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Johann Sebastian Bach
(1685 - 1750)

One of the greatest composers who ever lived, Bach was the musical culmination of the Baroque Era. Astounding as it may seem, he was not famous for his musical compositions during his lifetime. Like Cesar Franck he was considered only a church organist, and it wasn't until a hundred-years after his death that the world began to realize what Bach really was. His sons had achieved a greater fame than the master.

     Bach was born in Leipzig, Germany in 1685. He became an orphan early in his life...both his parents having died when he was 10. His father had begun to teach the young Johann the violin and he went to the home of his brother to receive lessons on the clavichord. His brother, however, forbade him to inspect a manuscript of works by Frohberger, Buxtehude and other composers. Obtaining it secretly, Johann copied it by the moonlight for 6 months.
      At 15, his fine soprano voice secured him free tuition at St. Michaels Church in Luneberg. He went on foot on holidays to Hamburg to hear the great Dutch organist Reinken, and at Celle he heard the French instrumental music that was used in the Royal Chapel. Bach also studied the work of Bohm, organist at Luneberg, and practiced the violin, clavichord, and organ... often all night long.
      In 1703, he joined the Weimar court orchestra. In 1704, he became organist at Arnstadt, and in 1705 he walked fifty miles to Lubeck to hear Buxtehude. He stayed there until he received a peremptory recall from the Church at Arnstadt. In 1707, he became the organist at Muhlhausen. On October 17, he married Maria Barbara Bach, his cousin, who bore him 7 children, of whom four died, leaving a daughter and two sons who later became more famous than he ever dreamed of being. In 1708, he played before the Duke at Weimar and was made the court organist. In 1714, he furnished the organ music for a service that was conducted in the Thomaskirche in Leipzig and also produced a cantata. In Dresden in 1717, he challenged Marchand, a French organist of high repute, but Marchand was afraid to compete. Bach was a brilliant performer.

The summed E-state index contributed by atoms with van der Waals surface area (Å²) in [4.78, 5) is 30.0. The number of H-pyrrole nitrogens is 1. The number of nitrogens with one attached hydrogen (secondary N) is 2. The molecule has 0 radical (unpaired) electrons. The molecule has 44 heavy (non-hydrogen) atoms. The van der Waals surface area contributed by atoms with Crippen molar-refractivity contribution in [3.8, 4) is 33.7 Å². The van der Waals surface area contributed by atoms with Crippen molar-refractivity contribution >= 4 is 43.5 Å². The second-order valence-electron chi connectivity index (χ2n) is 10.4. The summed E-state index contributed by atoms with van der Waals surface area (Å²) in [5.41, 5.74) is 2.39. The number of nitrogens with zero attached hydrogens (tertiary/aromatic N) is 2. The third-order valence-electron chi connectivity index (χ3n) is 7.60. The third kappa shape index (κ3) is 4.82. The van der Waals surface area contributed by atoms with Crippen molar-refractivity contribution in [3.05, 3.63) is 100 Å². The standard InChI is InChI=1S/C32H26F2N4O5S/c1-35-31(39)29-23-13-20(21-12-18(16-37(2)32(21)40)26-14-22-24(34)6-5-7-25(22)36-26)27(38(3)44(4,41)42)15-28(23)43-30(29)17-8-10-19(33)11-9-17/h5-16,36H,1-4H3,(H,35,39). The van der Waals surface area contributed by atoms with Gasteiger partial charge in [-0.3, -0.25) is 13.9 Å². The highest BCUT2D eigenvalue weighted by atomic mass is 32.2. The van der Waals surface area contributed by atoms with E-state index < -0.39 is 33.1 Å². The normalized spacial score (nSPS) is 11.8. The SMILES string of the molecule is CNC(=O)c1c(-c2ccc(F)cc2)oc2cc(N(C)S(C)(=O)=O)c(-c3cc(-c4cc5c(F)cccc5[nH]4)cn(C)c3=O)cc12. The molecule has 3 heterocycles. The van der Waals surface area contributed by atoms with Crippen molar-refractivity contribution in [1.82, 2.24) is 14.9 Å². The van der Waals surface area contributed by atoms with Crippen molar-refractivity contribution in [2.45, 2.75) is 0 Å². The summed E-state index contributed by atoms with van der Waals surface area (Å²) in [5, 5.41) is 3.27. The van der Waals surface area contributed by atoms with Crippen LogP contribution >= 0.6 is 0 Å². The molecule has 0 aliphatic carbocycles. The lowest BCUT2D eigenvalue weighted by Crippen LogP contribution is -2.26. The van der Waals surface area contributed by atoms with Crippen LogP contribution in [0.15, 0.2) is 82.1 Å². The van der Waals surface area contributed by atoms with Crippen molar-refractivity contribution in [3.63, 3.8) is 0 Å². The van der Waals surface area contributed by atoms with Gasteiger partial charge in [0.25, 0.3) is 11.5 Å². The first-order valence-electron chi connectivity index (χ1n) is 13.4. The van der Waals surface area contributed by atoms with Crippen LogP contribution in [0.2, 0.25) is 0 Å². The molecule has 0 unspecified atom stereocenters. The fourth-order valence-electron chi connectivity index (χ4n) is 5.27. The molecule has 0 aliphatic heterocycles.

In 1717, he became Kapellmeister to Prince Leopold of Anhalt at Kothen, and composed much orchestral and chamber music there. In 1719, he revisited Halle to meet Handel, but unfortunately, Handel had just left for his new home in England. 
      In 1721, Bach married Anna Magdalene Wulken who bore him 13 children, 9 of them sons, of whom only 2 survived him. 
      May of 1723, he became the cantor at the Thomasschule in Leipzig and also the organist and director of music at the Thomaskirche and the Nicolaikirche, continuting as Kapellmeister vom Haus aus to Prince Leopold. By this time, Bach had established a reputation as a great organist. In 1736, he was made the honorary conductor to the Duke of Weissenfels and court composer to the King of Poland and Elector of Saxony. He held this position at Leipzig for 27 years and there, he wrote most of his sacred music.
     When Bach died in 1750, he was little known as a composer and very few of his works had ever been published. In 1829, Mendelssohn took up Bach's cause and introduced his music to Europe with a performance of the St. Matthew Passion. In 1850, a hundred-years after his death, the Bach-Gesellschaft, in which Brahms participated, began to publish the enormous complete works, and this was completed many years latter.

On The Web

Bach Cantatas
Bach Homepage
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Bach MP3s

-> Bach MP3s in the DoveSong MP3 Library of Positive Music

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